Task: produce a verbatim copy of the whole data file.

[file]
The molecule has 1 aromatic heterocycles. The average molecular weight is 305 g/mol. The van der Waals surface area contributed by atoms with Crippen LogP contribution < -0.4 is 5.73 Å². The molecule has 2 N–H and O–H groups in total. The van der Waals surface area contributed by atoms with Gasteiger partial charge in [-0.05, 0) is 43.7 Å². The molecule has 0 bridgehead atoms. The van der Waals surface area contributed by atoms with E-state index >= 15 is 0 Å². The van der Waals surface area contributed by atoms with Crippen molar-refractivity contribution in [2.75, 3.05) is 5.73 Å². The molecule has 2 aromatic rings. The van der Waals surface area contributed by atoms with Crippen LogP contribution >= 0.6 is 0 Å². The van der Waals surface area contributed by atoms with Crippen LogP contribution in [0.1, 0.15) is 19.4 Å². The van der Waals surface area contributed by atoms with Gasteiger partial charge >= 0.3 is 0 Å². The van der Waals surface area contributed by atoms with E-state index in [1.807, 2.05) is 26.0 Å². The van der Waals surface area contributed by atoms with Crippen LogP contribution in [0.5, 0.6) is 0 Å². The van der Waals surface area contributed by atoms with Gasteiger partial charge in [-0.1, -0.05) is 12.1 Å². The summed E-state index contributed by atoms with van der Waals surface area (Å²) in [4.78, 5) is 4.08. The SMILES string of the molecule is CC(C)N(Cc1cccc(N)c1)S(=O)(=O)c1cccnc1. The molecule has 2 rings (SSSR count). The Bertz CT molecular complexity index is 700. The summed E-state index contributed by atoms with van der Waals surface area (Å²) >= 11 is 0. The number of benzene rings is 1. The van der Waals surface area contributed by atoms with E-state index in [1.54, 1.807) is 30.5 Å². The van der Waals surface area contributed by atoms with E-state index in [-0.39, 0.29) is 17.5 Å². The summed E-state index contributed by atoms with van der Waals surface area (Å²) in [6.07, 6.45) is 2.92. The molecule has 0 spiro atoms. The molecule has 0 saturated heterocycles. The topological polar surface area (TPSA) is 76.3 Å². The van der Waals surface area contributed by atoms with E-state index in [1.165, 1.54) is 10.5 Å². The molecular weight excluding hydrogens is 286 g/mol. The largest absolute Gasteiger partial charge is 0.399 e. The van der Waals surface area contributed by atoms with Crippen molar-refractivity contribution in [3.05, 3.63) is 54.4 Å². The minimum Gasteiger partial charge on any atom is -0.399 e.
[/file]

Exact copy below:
The molecule has 1 aromatic heterocycles. The average molecular weight is 305 g/mol. The van der Waals surface area contributed by atoms with Crippen LogP contribution < -0.4 is 5.73 Å². The molecule has 2 N–H and O–H groups in total. The van der Waals surface area contributed by atoms with Gasteiger partial charge in [-0.05, 0) is 43.7 Å². The molecule has 0 bridgehead atoms. The van der Waals surface area contributed by atoms with E-state index >= 15 is 0 Å². The van der Waals surface area contributed by atoms with Crippen molar-refractivity contribution in [2.75, 3.05) is 5.73 Å². The molecule has 2 aromatic rings. The van der Waals surface area contributed by atoms with Crippen LogP contribution >= 0.6 is 0 Å². The van der Waals surface area contributed by atoms with Crippen LogP contribution in [0.1, 0.15) is 19.4 Å². The van der Waals surface area contributed by atoms with Gasteiger partial charge >= 0.3 is 0 Å². The van der Waals surface area contributed by atoms with E-state index in [1.807, 2.05) is 26.0 Å². The van der Waals surface area contributed by atoms with Crippen LogP contribution in [0.5, 0.6) is 0 Å². The van der Waals surface area contributed by atoms with Gasteiger partial charge in [-0.1, -0.05) is 12.1 Å². The summed E-state index contributed by atoms with van der Waals surface area (Å²) in [4.78, 5) is 4.08. The SMILES string of the molecule is CC(C)N(Cc1cccc(N)c1)S(=O)(=O)c1cccnc1. The molecule has 2 rings (SSSR count). The Bertz CT molecular complexity index is 700. The summed E-state index contributed by atoms with van der Waals surface area (Å²) >= 11 is 0. The number of benzene rings is 1. The van der Waals surface area contributed by atoms with E-state index in [1.54, 1.807) is 30.5 Å². The van der Waals surface area contributed by atoms with E-state index in [-0.39, 0.29) is 17.5 Å². The summed E-state index contributed by atoms with van der Waals surface area (Å²) in [6.07, 6.45) is 2.92. The molecule has 0 spiro atoms. The molecule has 0 saturated heterocycles. The topological polar surface area (TPSA) is 76.3 Å². The van der Waals surface area contributed by atoms with E-state index in [1.165, 1.54) is 10.5 Å². The molecular weight excluding hydrogens is 286 g/mol. The largest absolute Gasteiger partial charge is 0.399 e. The van der Waals surface area contributed by atoms with Crippen molar-refractivity contribution in [3.05, 3.63) is 54.4 Å². The minimum Gasteiger partial charge on any atom is -0.399 e.